But Paulus’s record speaks for itself so I know he’s likely to give me a very good fight. He’s a former world champion, proven at very top class for quite a while and his only defeat (a sixth round knockout in the second defence of his WBA crown) was to Venezuela’s Miguel Acosta who is also a great fighter.
I’ve heard Moses is a good boxer who has a good jab but so have I. Obviously, from his record, he can bang - we’ve heard with the right hand - but I’ve been in with bangers before. Martinez and Katsidis were said to be bangers but I’ve always shown I can take a shot.
I think the first few rounds could be the key but I’m ready for anything and I’ll take each round as it comes.
Your very best performances have come as an underdog against Martinez and Katsidis yet you enter this as a 5-1 on favourite. Any chance you could be overlooking Moses in favour of the mooted mandatory summer showdown with Kevin Mitchell?
None at all. If I don’t win here, the Kevin Mitchell fight definitely isn’t going to happen. I’ve trained extremely hard for 12 rounds and I’m expecting a very tough fight. I have to get this one out of the way.
People need to realise, I just love fighting and the better the opponent, the more I love it. Most true, diehard boxing fans are aware exactly how big a challenge Paulus Moses represents. I’ve always maintained that only the very top opponents will bring out the very best in me and this is a perfect fight for me to prove that.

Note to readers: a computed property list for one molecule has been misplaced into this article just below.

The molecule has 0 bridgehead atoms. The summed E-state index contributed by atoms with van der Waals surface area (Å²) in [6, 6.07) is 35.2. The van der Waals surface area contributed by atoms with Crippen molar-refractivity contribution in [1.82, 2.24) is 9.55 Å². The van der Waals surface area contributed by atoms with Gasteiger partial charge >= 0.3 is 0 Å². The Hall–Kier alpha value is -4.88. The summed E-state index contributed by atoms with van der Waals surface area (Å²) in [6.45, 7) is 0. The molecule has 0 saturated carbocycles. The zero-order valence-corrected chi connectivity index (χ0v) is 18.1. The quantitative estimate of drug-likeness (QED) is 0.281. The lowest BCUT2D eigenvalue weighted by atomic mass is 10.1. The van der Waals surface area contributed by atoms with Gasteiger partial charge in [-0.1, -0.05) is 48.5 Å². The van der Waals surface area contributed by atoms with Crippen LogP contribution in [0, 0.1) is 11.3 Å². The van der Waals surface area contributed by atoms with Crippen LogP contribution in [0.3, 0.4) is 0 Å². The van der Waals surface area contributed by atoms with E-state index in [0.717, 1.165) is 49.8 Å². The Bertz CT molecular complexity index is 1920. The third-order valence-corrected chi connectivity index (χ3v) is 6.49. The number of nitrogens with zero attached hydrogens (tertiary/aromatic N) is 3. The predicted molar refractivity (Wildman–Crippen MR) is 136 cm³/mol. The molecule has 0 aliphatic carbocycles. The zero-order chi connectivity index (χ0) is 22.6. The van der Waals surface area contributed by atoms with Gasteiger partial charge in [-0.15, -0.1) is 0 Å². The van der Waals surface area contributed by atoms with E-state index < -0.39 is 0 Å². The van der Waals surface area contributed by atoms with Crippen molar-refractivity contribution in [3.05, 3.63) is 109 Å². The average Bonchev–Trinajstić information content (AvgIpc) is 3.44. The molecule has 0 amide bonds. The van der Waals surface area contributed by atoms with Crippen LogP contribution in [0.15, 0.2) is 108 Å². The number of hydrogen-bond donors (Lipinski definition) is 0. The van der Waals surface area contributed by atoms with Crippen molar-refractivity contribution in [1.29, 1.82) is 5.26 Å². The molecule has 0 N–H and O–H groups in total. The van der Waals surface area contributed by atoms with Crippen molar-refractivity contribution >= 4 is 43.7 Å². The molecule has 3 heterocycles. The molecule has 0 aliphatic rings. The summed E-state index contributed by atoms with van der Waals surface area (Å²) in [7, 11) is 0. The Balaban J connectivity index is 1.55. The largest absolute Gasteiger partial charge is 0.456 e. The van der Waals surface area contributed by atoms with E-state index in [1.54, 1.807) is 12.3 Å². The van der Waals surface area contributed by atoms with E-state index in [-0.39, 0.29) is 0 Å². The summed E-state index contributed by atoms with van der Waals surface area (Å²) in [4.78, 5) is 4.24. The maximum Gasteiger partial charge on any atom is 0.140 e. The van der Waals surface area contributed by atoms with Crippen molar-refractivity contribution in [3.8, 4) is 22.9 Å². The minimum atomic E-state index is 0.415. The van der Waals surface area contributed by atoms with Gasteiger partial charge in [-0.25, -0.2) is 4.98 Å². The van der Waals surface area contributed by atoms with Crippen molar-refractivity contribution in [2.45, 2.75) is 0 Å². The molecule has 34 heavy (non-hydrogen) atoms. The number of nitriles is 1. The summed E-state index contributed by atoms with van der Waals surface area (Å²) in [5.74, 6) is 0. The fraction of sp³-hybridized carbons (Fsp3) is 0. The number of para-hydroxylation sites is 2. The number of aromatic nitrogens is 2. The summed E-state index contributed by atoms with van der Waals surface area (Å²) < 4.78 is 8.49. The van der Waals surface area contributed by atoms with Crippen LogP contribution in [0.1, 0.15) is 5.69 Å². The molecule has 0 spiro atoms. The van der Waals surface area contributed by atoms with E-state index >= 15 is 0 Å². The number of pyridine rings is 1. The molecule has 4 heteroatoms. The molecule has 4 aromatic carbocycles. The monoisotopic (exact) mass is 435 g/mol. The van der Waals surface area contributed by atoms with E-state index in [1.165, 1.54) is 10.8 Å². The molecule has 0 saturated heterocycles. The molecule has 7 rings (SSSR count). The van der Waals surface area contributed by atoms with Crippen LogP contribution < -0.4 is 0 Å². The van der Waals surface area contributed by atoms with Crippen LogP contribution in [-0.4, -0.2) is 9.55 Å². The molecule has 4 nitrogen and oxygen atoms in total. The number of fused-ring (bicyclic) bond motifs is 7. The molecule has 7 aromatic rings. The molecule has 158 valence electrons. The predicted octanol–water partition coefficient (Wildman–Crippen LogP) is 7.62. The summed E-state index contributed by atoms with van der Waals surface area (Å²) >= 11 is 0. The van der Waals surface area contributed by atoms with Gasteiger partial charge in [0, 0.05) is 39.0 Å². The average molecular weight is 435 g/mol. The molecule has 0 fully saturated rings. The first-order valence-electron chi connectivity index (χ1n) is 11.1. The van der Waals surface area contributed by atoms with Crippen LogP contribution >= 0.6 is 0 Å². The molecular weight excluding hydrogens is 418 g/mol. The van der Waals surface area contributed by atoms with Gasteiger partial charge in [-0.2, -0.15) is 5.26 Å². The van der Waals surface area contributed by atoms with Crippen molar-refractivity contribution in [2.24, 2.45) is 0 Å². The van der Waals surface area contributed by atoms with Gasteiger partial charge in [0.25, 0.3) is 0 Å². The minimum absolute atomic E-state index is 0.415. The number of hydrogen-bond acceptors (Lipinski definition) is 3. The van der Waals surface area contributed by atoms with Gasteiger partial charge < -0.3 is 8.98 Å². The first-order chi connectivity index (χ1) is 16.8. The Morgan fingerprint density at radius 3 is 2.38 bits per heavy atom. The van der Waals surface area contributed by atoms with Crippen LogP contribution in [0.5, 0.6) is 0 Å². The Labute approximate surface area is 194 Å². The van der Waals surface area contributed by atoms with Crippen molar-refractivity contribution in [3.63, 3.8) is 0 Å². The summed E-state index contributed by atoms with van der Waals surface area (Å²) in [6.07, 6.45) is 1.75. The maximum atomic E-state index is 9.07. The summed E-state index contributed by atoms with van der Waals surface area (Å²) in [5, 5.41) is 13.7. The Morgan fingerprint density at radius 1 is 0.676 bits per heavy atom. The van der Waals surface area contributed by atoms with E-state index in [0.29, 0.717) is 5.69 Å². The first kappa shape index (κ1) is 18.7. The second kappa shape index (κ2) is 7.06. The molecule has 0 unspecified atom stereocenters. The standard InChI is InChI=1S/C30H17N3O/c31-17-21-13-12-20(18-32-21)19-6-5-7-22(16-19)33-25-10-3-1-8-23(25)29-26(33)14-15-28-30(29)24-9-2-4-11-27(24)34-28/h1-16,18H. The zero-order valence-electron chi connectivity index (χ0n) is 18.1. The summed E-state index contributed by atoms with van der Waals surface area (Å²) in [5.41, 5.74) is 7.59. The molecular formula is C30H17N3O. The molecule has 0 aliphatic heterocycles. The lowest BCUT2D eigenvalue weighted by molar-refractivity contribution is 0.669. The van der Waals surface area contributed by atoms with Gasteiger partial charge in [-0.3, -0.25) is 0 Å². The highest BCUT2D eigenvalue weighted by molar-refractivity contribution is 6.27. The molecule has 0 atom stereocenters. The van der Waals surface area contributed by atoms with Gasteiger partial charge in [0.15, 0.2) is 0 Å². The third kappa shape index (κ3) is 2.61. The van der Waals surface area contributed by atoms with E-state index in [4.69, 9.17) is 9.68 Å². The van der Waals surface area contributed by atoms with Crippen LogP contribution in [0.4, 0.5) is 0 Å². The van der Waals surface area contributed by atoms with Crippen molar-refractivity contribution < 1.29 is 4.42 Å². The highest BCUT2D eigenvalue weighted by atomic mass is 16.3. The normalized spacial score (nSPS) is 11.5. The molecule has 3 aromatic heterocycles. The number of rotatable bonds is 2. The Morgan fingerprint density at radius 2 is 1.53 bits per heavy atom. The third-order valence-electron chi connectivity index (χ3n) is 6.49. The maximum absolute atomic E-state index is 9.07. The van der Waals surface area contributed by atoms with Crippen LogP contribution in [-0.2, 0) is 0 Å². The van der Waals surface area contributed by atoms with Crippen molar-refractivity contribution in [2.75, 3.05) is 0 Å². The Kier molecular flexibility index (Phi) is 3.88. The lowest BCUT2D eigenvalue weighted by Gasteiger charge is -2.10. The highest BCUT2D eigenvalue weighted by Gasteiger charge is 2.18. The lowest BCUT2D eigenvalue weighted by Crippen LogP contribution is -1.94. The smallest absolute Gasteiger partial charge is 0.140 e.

Ricky Burns wins a great fight; points if need be, knockout’s a bonus!
This is your first fight of 2012. What do you hope to have achieved by the end of the year?
I’m looking no further than this fight but obviously if I do get through it, the Kevin Mitchell fight should be straightforward to make as we’re both with Frank Warren. Kevin boxed very well last month so that could be a very tough fight in the summer. We’re the two best lightweights in the country and it’s the one most want to see.
You’ve been world champion for 18 months now. How are you growing into that status? You’re naturally shy. Are the commitments a bonus or a distraction?
I’m still doing my shift at the local sports store on the weekend. It breaks up my training nicely and all the staff and customers are ‘brand new’. That keeps me grounded. I do whatever’s needed publicity wise then, a fortnight before a fight I completely lock myself away and I think people appreciate the need for that.